(Thursday, January 26, 1922)

Death of Mrs. Bettie Prince Coussens

Friends and relatives mourn the death of Mrs. Bettie Prince Coussens at St. Louis, Mo., January 1, 1922. Mrs. Coussens was born at Gallatin, Tennessee, March 18, 1846, and was the daughter of William and Eliza Howell Prince. Mrs. Coussens was married here on August 6, 1874, to Andrew H. Coussens, and resided in Nashville until the summer of 1883, since which time she had made her home in St. Louis. Mrs. Coussens, was a beautiful woman of rare talent and charm, a gifted writer of prose and poetry and a woman of great charity and many good works. She was editor of "The Tuxedo Church Visitor." a religious publication chiefly valuable for the contributions from her magic pen, also St. Louis correspondent to the "Sunny South." Mrs. Coussens was a devoted wife and mother, a member of the Church of Christ since 1878. Through many bereavements and afflictions the Light of Faith was never extinguished, burning brightly until the end. Two of her poems, "The Resurrection Morn" and "A Cry of the Heart" read at her funeral, served to illustrate the strength of her faith. None knew her but to love her nor named her but to praise. Mrs. Coussens was the mother of seven children-four daughters and three sons, four of whom survive her.

(Thursday, January 26, 1922)

Tragic Death Of Dan Buntin

Afflicted With Incurable Malady, Takes His Own Life.

Nashville, Jan. 19.-The many friends of Daniel C. Buntin, widely-known realtor and business man, were shocked by the news of his death, which occurred shortly after 1 o'clock Wednesday, at his home, 2500 Kensington Place. Mr. Buntin shot himself through the heart, death being instantaneous. His act was attributed to his declining health, as for the past three years he had been afflicted with an incurable malady. Born near Portland. Daniel C. Buntin was born on the country estate of the family in the first civil district of Robertson County near Portland on Aug. 1, 1874, and is a descendant of a line of ancestry that has distinguished themselves in the religious, judicial and military history of the state. He was educated in the preparatory schools of Nashville, the University of the South, at Sewanee, Tenn., and the Vanderbilt Law School. However, after graduating, he did not follow the law but entered upon the real estate business in Nashville, where he soon took a very enviable position. His operations also extended to other sections. He built the Arcade, bought the ground for the Tennessee Central in Nashville, located the Santa Fe Railroad in Amarillo, Texas, and developed large areas and irrigation projects in and around Laramie, Wyo. Wherever he went he was known and admired and his courage and ability were widely recognized. Surviving Relatives. He is survived by his widow, Mrs. Elsie Caldwell Buntin, daughter of Mr. and Mrs. James E. Caldwell; two children, Tomas Craighead Buntin, 19, and May Winston Buntin, 7; two brothers, Charles E. Buntin and Allison Buntin, both of Nashville; his mother, Mrs. Jennie C. Buntin; his adopted mother, Mrs. R. A. Craighead.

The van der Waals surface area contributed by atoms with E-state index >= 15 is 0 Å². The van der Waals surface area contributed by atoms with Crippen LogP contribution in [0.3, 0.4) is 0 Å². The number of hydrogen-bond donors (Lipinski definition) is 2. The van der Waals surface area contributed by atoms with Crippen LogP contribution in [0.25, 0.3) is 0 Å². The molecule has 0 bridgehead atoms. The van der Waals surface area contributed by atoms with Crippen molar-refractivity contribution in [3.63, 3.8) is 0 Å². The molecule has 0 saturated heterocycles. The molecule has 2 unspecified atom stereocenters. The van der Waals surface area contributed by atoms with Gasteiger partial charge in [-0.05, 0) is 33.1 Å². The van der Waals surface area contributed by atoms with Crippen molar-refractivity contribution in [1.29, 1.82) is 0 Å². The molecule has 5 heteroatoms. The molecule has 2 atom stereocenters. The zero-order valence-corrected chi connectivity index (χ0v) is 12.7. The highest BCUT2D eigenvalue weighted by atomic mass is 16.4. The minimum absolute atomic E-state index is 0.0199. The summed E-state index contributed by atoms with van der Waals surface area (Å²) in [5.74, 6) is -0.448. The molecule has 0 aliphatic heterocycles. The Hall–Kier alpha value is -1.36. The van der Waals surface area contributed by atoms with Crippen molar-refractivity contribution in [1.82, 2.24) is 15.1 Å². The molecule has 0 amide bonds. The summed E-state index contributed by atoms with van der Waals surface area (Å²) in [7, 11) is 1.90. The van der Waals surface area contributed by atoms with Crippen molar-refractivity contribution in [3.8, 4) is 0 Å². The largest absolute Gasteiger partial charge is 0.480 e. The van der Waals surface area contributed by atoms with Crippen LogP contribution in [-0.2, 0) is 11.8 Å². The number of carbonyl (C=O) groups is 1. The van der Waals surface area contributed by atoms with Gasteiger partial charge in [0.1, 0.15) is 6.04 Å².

(Thursday, January 26, 1922)

Card of Thanks

We wish to thank our friends and neighbors for the kindness shown us during the illness and death of our dear mother and grandmother, Mrs. W. B. Bruce. Her Children and Grandchildren.

(Thursday, January 26, 1922)

Executive Notice.

Having qualified as Executrix of the estate of Mrs. Oma Durham, deceased, on December 22 nd, 1921, this is to notify all parties indebted to said estate to make settlement with me at Bethpage, Tenn., and all parties having claims against said estate to file same duly proven with: Harvey L. Brown, Clerk of the County Court, Gallatin, Tenn., as required by law in the settlement of estates. Mrs. Bettie Roark, Extrix. This Dec. 22, 1921.

Sumner County, Tennessee Obituary Index

Genealogist's Companion to Research in Sumner County, Tennessee